not mentioned in the Scriptures, these appertain (are referable) to 
mankind, commandments & doctrines; Vol. 2. 22. N.B. Matth. 
15. 9. Isaiah (Esa) 29. 13. unto which, indeed, some of these 
church-women do more homage than to those, which are called the 
"shadows of the body" by Paul, Col. 2. 17. Hebr. 8. 5. chap. 
"10. I. Whereby they are clearly recognized, of what mind they 
be, namely, children of Sinai or Hagar, of the bond-woman & not 
of the free understanding, yea of Sinai, even of his great splendor, 

The Journal of Kelpius. 67 

light, spirit, clearness, enlightenment, mutes etc. Especially in the 
New Testament, far more splendidly than in the Old, in which it 
is more spiritual : Thus it is . . . wherefore, up to this time, naught 
else hath appeared in Christendom (primitive Christianity ex- 
cepted) ; for what of Zion hath been there & still abideth, is 
only in the desert, whereof we shall soon speak more amply ; hence 
it hath come to pass, that many a one, inexperienced in the word 
of justice, & that such, whose senses were not practiced in dis- 
criminating, have honored the bond-woman, instead of the woman 
(mistress) herself, &, likewise, regarded the bond-slave for the 
Son. To the end that you, esteemed Sister, may not fall into the 
same error, I shall briefly touch upon what is meant by the Woman, 
the free and only Dove of the rightful Solomon, or the New 
Jerusalem, so that, by comparing the one with the other, you may 
recognize both more readily. Isaiah saith, chap. 65, that in the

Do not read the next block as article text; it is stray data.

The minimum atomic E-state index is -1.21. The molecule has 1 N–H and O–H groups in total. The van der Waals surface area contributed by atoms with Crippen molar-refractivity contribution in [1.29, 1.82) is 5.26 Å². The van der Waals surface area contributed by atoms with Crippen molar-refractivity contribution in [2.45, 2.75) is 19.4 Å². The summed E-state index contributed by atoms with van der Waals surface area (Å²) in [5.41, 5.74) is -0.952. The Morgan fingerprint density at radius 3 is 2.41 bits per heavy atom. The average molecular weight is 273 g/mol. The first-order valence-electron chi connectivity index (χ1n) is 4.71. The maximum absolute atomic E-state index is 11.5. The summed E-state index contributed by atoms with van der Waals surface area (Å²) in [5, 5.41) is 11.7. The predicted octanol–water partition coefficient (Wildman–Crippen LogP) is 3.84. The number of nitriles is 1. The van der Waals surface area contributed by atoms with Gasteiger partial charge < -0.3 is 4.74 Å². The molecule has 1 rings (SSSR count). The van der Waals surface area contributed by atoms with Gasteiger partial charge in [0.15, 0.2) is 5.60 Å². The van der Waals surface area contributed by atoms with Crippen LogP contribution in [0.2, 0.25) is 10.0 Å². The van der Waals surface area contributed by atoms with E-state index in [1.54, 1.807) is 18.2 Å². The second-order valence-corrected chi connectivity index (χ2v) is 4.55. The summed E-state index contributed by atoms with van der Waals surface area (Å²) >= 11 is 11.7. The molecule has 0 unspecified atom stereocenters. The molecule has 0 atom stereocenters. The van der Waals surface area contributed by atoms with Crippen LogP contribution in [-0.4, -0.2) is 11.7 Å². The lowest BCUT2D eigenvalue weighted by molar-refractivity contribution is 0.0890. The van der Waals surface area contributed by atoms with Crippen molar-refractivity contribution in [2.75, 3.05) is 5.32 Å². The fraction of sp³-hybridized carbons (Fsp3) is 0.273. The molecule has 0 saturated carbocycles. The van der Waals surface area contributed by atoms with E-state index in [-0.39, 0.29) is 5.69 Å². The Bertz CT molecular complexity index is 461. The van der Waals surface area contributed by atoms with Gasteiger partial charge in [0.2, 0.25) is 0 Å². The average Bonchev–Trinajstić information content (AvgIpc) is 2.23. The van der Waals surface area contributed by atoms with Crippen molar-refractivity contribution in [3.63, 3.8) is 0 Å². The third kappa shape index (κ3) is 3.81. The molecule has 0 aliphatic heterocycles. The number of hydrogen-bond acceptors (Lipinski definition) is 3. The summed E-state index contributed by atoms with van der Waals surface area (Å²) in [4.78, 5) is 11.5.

New Jerusalem, which the Lord willed to create on earth (N.B. 
on earth, &, therefore, not in heaven, though she descendeth from 
heaven) the voice of lamentation & of weeping shall be heard no 
more. Likewise saith He in the Apocalypse, chap. 21. 4. death 
shall be no more, nor sorrow, nor wailing (crying), nor pains. 
But whereof doth a repentant heart complain & weep more, than 
of sin? What else is the sting of death, than sin? What filleth 
us with greater grief, than sin committed ? Where is the loudest 
wailing & the greatest pain, if not in the anxiety of being born 
again (regeneration), John 16.21. Hence, the sense hereof is: 
In the New Jerusalem there shall be no more sinners, none that 
stand in need of repentance, none that suffer the pains of regen- 
eration: (as we read in the last verse: Naught that is vile shall 
enter therein, nor that worketh abomination & falsehoods), but 
regenerated ones only, holy, just, new men, who can sin no more, 
I John 3.9. chap. 8, 10. Heb. 9.28., who, therefore, die no more, 
neither bodily nor spiritually, Apoc. 21, 4. i Cor. 15, 26. 54. 
John II. 26. Luke, 20. 36. In brief: The curse and death, 
which are laid in & upon the entire creation (creature), by the 
fall of the first Adam, under which even to this hour all creatures 

68 The Pennsylvania-German Society. 

have groaned, Rom. 8, 18-25. shall be completely removed by the 
atonement & efficacy of the everlasting redemption in the blood of 
the second Adam, offered up on the cross, when He shall come a 
second time bodily (I say bodily, because some would have it but 
spiritually, whereas it shall be both; still, however, it is only in 
the mystery of devotion as yet see A. A. i, 10.2. (acts of Apostles) 
Thess, 5, 10. that He appear glorious in & with His Saints & 
wonderful in & with (thus readeth the original text) all the faith- 
ful, which Paul, Rom, 8. calleth the manifestation of the children 
of God. Who are the children of the resurrection, Luke, 20. 36. 
This shall be the year of the great jubilee, when all prisoners will